January 1, 2016
My name is HD and I'm an alcoholic.
It has taken me 53 years to be able to say that with acceptance. I have been "around" alcohol my entire life. My family is a drinking family. Both grandfathers were alcoholics and uncles on both sides are, as are two first cousins. Interestingly, the "confirmed" alcoholics in the family have always been treated with care, love, and understanding, but the overall drinking environment has continued. Fast forward: I married into a drinking family. Likewise, they are extremely loving and supportive. Thankfully, being around alcohol, and in a drinking environment, does not bother me. All families have their issues and dynamics, but I remember a happy childhood.
I took my first real drink at 16. "Real" means I drank on purpose, for a purpose. It was at a party for the 1978 Super Bowl. I drank several beers and LOVED it. When I came home (naturally I drove; a drunk driver from the first sip) I was exceedingly chatty with my parents. They did not confront me, and never did thereafter.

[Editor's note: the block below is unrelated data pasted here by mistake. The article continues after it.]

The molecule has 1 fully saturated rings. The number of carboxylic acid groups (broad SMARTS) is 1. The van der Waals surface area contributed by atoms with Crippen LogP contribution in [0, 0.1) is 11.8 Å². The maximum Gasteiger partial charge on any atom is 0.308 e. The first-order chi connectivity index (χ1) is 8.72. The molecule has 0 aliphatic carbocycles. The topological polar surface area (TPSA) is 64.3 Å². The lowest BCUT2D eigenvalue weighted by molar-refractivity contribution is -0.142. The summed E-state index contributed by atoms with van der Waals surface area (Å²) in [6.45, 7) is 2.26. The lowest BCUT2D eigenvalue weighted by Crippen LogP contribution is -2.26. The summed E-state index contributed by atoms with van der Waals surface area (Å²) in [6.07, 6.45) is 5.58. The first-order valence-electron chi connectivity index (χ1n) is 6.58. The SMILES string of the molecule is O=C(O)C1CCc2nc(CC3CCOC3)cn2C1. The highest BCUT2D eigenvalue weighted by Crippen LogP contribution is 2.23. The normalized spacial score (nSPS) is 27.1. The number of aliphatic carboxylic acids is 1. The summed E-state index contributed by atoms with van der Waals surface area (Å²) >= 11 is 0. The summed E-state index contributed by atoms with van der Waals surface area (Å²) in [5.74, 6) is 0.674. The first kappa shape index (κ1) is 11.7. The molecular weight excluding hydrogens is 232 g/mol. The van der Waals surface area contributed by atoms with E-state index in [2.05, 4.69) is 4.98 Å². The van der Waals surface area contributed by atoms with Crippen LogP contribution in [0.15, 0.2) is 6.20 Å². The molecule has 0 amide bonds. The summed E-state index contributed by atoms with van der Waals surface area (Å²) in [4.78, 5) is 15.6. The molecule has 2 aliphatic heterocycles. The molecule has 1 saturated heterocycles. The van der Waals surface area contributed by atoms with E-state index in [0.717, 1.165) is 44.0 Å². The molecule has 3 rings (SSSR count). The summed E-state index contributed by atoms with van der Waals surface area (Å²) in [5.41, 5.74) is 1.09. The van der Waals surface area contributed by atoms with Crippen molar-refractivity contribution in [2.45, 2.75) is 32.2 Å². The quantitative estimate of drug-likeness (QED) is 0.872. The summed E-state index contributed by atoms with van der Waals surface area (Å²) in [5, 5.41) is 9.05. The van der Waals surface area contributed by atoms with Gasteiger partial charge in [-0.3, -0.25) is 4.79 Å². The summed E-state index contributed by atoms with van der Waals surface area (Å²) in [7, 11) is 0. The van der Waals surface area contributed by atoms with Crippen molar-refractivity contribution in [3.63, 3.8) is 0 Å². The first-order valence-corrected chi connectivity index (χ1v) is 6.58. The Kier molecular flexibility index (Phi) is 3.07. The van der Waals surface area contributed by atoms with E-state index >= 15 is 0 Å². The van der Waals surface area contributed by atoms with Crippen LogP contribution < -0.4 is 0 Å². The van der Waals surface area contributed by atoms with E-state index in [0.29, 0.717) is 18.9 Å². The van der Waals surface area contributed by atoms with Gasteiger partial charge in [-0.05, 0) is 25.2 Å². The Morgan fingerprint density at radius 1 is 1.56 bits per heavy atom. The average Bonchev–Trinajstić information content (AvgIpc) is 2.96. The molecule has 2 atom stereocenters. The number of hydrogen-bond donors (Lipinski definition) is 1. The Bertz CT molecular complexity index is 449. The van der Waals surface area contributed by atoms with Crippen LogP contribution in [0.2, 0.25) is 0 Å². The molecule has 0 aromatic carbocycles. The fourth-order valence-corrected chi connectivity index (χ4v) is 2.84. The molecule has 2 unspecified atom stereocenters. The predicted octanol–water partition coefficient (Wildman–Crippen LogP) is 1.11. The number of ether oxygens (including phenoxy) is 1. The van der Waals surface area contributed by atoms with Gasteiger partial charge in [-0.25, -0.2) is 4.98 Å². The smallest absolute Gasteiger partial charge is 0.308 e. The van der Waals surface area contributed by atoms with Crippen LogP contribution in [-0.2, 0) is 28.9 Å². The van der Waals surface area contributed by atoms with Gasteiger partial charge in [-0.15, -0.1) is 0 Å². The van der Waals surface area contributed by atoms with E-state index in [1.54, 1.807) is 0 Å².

Thus began a long career of drinking and partying. I smoked my fair share of pot, primarily in my teens and twenties, and dabbled in cocaine until the day Len Bias died. But primarily I was a drinker. I am a "life of the party" drinker. Always ready for one, always ready for another, always willing to stay up until the last person falls out. (In my case, being the last one to go to bed is when the "inferior companions" issue on alcoholism quizzes would arise). In my married life (nearly thirty years) the only real tension concerning my drinking was this last fact: I was never ready to call it a night. She dragged me out of too many parties to count. I also started many nights out with a few shots while my wife was getting ready, and ended them with another beer or two while walking the dog or "checking on things" after we'd gotten home.